Google will be using drones to make commercial deliveries in less than two years as the mysterious Project Wing gets its first official timeline.
The Google X project was first announced towards the end of last year with a video showing tests being conducted in Queensland. The prototype Google-built drone delivered everything from dog treats to radios to nearby farmers but since then little has been heard from the now Alphabet-owned company.
Now Project Wing lead Dave Vos says he aims to have the commercial business up and running by 2017, as Re/Code reports.
Google is competing with the likes of Amazon and Alibaba in the drone delivery arms race.
Amazon has announced plans to use drones to deliver goods purchased on the platform, and has claimed that a robotic vehicle could get the goods to the buyer within half an hour of purchasing.
China’s biggest online retailer Alibaba also conducted a trial of drone deliveries to its offices in Beijing, Shanghai and Guangzhou earlier this year.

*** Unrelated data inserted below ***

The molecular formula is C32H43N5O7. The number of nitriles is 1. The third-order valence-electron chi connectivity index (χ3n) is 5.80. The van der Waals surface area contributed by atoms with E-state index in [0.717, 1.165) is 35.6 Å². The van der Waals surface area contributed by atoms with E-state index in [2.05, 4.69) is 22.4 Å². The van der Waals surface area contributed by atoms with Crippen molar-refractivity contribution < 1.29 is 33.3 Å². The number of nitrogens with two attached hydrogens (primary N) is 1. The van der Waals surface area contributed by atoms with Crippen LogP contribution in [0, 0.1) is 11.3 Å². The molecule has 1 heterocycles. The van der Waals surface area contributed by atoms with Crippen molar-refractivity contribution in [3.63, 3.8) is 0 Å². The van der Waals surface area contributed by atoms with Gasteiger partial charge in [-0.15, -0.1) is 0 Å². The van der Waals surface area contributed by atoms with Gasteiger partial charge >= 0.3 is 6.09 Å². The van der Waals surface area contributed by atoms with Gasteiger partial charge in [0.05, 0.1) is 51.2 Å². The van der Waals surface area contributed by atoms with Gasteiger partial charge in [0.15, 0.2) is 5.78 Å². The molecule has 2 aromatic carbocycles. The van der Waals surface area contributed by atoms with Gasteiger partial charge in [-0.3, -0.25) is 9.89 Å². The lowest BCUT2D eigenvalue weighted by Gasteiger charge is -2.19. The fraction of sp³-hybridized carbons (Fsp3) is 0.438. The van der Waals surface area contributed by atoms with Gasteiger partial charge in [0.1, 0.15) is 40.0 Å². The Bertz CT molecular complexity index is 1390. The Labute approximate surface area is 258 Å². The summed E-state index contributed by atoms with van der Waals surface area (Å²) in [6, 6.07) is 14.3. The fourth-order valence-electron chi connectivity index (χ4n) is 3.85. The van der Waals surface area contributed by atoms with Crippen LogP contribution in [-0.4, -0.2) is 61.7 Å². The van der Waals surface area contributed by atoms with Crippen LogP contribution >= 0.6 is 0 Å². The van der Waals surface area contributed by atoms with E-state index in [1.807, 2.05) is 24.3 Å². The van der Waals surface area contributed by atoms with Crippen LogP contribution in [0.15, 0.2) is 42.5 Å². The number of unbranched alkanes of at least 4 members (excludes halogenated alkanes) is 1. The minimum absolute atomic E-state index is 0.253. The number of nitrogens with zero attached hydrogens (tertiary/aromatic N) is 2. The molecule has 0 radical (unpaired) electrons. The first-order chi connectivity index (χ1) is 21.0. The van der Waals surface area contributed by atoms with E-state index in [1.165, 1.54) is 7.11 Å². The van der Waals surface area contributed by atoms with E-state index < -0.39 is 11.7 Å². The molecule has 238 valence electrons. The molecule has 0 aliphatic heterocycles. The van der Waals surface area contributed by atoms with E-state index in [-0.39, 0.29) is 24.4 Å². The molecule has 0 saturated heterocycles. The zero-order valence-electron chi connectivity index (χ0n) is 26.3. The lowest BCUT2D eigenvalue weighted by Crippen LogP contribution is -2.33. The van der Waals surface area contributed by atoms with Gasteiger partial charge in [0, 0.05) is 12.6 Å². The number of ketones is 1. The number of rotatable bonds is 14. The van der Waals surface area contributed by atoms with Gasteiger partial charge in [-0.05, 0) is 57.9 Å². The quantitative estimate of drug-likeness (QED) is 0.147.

What’s holding drone deliveries back is regulations. Google and Amazon recently teamed up to help block a California bill that would’ve greatly restricted drone usage over private properties.
Few other details have emerged about the type of drones Google would be use, or what goods would be transported, although some earlier reports claimed it could be for disaster relief or shipping medical supplies.
A video also emerged recently showing a Google drone covering more than 8km in five minutes to deliver a package, even if it was a bit wobbly.
— Aaref Hilaly (@aaref) October 19, 2015
The prototype video released in August last year outlines why the search engine giant is getting involved with this technology.
“Throughout history there have been a series of innovations that have each taken a huge chunk out of the friction of moving things around,” Vos says in the video.
“Project Wing aspires to take another big chunk out of the friction of moving things around the world.
“The next phase is to take the momentum and enthusiasm that we’ve built internally and now drive it towards enabling the dreams of delivering stuff more quickly.”